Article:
Within the context of Aktion T4 in Nazi Germany, patients of the Weinsberg institute were transported to the Grafeneck Euthanasia Centre where they were executed. Later on it was used as a Zwischenanstalt, a kind of temporary encampment, for the Hadamar Euthanasia Centre. The patients were placed there temporarily, awaiting their transport to Hadamar and their impending execution. From January 1940 till the end of 1941 a total of 908 patients were transported from Weisenberg to euthanasia centers. 426 people were patients directly from Weisenberg and 482 were patients from other hospitals. Furthermore, between the years of 1934 and 1945 96 male and 107 female patients have been forcefully sterilized as part of the Law for the Prevention of Genetically Diseased Offspring.

The unoccupied rooms were used as a tuberculosis sanatorium between 1943 and 1946. During the Second World War parts of the hospital of Heilbronn were relocated to Weisenberg from 1941 till 1952. This was due to the imminent threat and following destruction of the hospital by airstrikes in 1944.

Karl Eugen Jooss, deputy chairman since 1936 and acting chairman of the institution since 1940, tried to fight the establishment of an assembly point for euthanasia transports. One of the reasons for his refusal were the rising numbers of deaths, which made the purpose of the transports clear.

However, officer Otto Mauthe, who worked for the internal affairs office of Württemberg and was responsible for the Aktion T4, threatened to close the institution if Jooss were not willing to comply. Consequently, Jooss only succeeded partially, since the institution still served as an assembly point but its employees did not actively participate in the execution of the transports.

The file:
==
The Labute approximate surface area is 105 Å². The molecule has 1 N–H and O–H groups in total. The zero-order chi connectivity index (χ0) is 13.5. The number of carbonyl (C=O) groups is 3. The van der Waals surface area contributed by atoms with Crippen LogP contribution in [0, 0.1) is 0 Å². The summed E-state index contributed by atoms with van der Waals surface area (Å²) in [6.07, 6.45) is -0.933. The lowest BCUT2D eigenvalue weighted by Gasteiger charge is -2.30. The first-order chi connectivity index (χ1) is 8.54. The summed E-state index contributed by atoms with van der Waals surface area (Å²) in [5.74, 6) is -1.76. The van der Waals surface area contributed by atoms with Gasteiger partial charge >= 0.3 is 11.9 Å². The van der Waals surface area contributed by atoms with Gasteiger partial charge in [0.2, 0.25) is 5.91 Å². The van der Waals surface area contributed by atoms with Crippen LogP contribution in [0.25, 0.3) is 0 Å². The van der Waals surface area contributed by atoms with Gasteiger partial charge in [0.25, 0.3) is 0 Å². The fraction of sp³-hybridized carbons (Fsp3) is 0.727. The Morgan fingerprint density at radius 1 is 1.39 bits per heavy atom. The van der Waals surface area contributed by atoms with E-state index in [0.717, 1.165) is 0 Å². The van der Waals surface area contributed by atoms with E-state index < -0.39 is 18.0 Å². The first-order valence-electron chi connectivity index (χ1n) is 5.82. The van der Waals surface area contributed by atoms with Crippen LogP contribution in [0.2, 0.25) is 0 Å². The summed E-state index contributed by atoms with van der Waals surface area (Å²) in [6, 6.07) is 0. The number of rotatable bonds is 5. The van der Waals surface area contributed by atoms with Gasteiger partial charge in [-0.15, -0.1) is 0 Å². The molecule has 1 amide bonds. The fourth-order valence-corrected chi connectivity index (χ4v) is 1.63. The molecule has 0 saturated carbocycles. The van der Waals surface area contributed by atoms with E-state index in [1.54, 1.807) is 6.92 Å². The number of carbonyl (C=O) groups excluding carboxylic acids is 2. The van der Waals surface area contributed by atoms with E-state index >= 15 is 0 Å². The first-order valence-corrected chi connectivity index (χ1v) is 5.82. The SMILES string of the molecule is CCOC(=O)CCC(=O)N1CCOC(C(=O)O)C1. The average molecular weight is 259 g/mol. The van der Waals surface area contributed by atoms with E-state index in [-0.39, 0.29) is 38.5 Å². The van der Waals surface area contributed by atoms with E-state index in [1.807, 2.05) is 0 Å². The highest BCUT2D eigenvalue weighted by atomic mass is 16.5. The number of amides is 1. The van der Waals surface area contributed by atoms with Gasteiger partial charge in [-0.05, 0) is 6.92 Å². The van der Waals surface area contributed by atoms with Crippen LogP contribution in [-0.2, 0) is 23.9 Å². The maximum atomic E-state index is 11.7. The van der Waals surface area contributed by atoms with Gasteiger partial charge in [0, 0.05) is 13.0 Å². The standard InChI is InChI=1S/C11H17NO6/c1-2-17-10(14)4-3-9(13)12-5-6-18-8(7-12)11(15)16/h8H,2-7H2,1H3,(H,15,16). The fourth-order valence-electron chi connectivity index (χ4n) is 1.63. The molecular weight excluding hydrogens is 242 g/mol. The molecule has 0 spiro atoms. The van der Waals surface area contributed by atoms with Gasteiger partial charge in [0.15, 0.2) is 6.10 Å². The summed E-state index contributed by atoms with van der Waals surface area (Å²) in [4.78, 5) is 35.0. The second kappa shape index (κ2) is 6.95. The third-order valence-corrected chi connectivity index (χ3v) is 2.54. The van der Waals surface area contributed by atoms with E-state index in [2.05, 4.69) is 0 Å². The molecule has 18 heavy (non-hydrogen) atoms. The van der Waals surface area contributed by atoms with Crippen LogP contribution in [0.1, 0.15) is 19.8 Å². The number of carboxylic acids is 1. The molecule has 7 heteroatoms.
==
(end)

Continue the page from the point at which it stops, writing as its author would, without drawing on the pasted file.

At a later point, Mauthe tried to justify himself by saying that he had been forced to act. He also claimed that originally the institution had been designated to serve as a Napo-School.

Despite the risk of being killed for a breach of secrecy, Jooss told his closest colleagues about the true purpose of the transports. By declaring patients able to work or letting their relatives pick them up from the institution, numerous lives were saved. In September 1945, director Jooss committed suicide as it became public knowledge that the US-American occupation forces wanted to unseat him.

At the beginning of the 60s a new hospital ward was built in the west of the compound, which was mainly demolished in 2000/01 and replaced by a new building.

The building of a new structure for the forensic psychiachtry department led to some public turmoil in 2003. The new building was constructed to house 50 mentally disordered offenders against which a local initiative collected signatures and addressed a petition to the Landtag (the legislative assembly) of Baden-Württemberg. Nevertheless, constructions went on and complying to all requirements the building was officially inaugurated on the 18th of May 2006. In 2007 however, the city approved of some temporary adjustments to the concept. These changes would allow that 25 mentally ill patients and 25 patients suffering from drug-addiction would be accommodated in the new building. Another 25 patients would be situated in other buildings of the clinic, which makes a total of 100 patients living in forensic commitment at the Klinikum am Weißenhof.